Facilitated by Kyrgyz-based journalist, Sahira Nazarova, our group met to talk about a topic that is important to each of us. Our group included Aleksandr Pugachev, Nadejda Sharonova, Tolkun Ergeshov and Danil Nikitin, all who were involved in multiple trainings with police staff arranged as a part of the WINGS of Hope project. Aleksandr Pugachev is a Co-Director with the GLORI Foundation, Nadejda Sharonova is the Director of the Podruga Foundation in the south of Kyrgyzstan, and Tolkun Ergeshov is a Lieutenant-colonel who heads the Department of Professional Development at Osh Regional Police Authority. Danil Nikitin heads the Bishkek-based office of GLORI Foundation.
Sahira Nazarova: Thanks to civil society’s efforts and well organized global women’s movements, the stereotypical image of a victimized woman exposed to many risks is being changed, slowly but surely, by another type of woman who can stand for her rights. Last year a new domestic violence law and accompanying legislation was signed in Kyrgyzstan. People start understanding that violence against women means violation of basic human rights and will have consequences to the abuser. However, for women who use drugs, the situation is not that positive – do you agree with that?
Nadejda Sharonova: Yes, women who use drugs or who are involved in sex work, or both, do suffer from multiple discrimination. Spouses or parents see beatings, humiliation, or other forms of abuse as deserved or a way to “cure” women from their addiction. What would a regular woman do if she experiences or is under risk of violence? Right, they call police. However, this mechanism is hardly applicable to women from socially disadvantaged groups which include women who use drugs, sex workers or with a history of incarceration.
Aleksandr Pugachev: Judging from our experience, it is important to create alternative protective frameworks for such women at risk of gender-based violence. The most effective help can be provided in community-based organizations where women have the opportunity to speak with their peers who better understand their issues and can provide with feasible advice or practical help. Collaboratively, they can figure out what to do.
Sahira Nazarova: Nadejda mentioned discrimination towards women who use drugs and sex workers. We know that Podruga Foundation conduct trainings with police regarding human rights, tolerance and various aspects regarding international best policing practices. How do these trainings impact the situation with vulnerable women?
Danil Nikitin: Our trainings have helped not just establish collaboration between these community-based organizations and law enforcement agencies, but also strengthen the collaboration. Currently, police are torn by a dilemma, that is, they are often both the first responders to reports of domestic violence and the frontline enforcers of the war on drugs. If we strengthen their role as responders who are aware of national legislation focusing on gender equality and GBV prevention, international agreements ratified by Kyrgyz Government, and other countries’ successful anti-GBV experience, we have a chance to positively impact the health and human rights environment for vulnerable groups.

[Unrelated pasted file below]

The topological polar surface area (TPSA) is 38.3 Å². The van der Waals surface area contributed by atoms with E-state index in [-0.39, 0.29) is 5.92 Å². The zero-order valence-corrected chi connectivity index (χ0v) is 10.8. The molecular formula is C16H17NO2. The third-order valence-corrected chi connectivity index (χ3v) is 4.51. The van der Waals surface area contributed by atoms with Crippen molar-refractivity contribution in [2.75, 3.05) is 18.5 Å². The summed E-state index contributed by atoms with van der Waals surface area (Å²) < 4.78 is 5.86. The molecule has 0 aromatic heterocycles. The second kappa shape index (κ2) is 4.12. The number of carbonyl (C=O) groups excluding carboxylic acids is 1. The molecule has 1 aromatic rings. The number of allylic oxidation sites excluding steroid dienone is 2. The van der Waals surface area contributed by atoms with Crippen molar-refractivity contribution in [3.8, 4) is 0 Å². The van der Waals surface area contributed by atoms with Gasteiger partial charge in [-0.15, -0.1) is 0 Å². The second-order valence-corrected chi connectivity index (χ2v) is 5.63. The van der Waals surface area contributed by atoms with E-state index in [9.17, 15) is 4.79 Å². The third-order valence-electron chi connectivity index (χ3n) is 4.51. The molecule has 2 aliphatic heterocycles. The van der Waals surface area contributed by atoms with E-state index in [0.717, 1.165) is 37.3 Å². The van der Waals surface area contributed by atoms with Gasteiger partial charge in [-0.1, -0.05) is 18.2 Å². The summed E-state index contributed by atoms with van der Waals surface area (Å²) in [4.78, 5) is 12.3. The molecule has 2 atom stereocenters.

Nadejda Sharonova: Through trainings we try to strengthen police response in addressing violence toward women who use substances, women who provide sex services, and sexual minorities in Kyrgyzstan.
Aleksandr Pugachev: The idea of the trainings with police came to us after we found out that police officers were reported as perpetrators by 15% of the WINGS of Hope project participants. In the participants’ stories of police violence that they shared with intervention facilitators, women mentioned episodes of verbal abuse, money extortion, unlawful detention, intimidation, blackmailing, beating and other illegal actions by the ones who were supposed to provide women with support and protection. In their stories women used such descriptions as “lawlessness”, “forced strip off”, “chained with handcuffs to the heater and left unattended for the whole day”, “forced me to walk naked”, “offended using dirty words”, “threatened to create podstava (accusation based on fake testimonies)”, and others.
Danil Nikitin: A few words about the unique WINGS of Hope. This project is designed to prevent Gender Based Violence (GBV) among women who use drugs, and women involved in sex work. It is important to realize that sometimes people use drugs to cope with a whole range of issues associated with the gender-based violence they are experiencing. Data from Year One of the WINGS of Hope pilot project underscored the need for evidence-based trainings to improve police knowledge, response to, and accountability for GBV cases, including violence by unlawful police officers many of whom are dismissed now. The urgent was a need to enhance cooperation between police and civil society. It was, therefore, suggested to design and manage series of Train-the-Trainer (ToT) trainings with police officers who are responsible for education and professional trainings in their departments.
Sahira Nazarova: How difficult was it to you at NGOs to coordinate trainings with police, and so greatly engage the police staff in the trainings?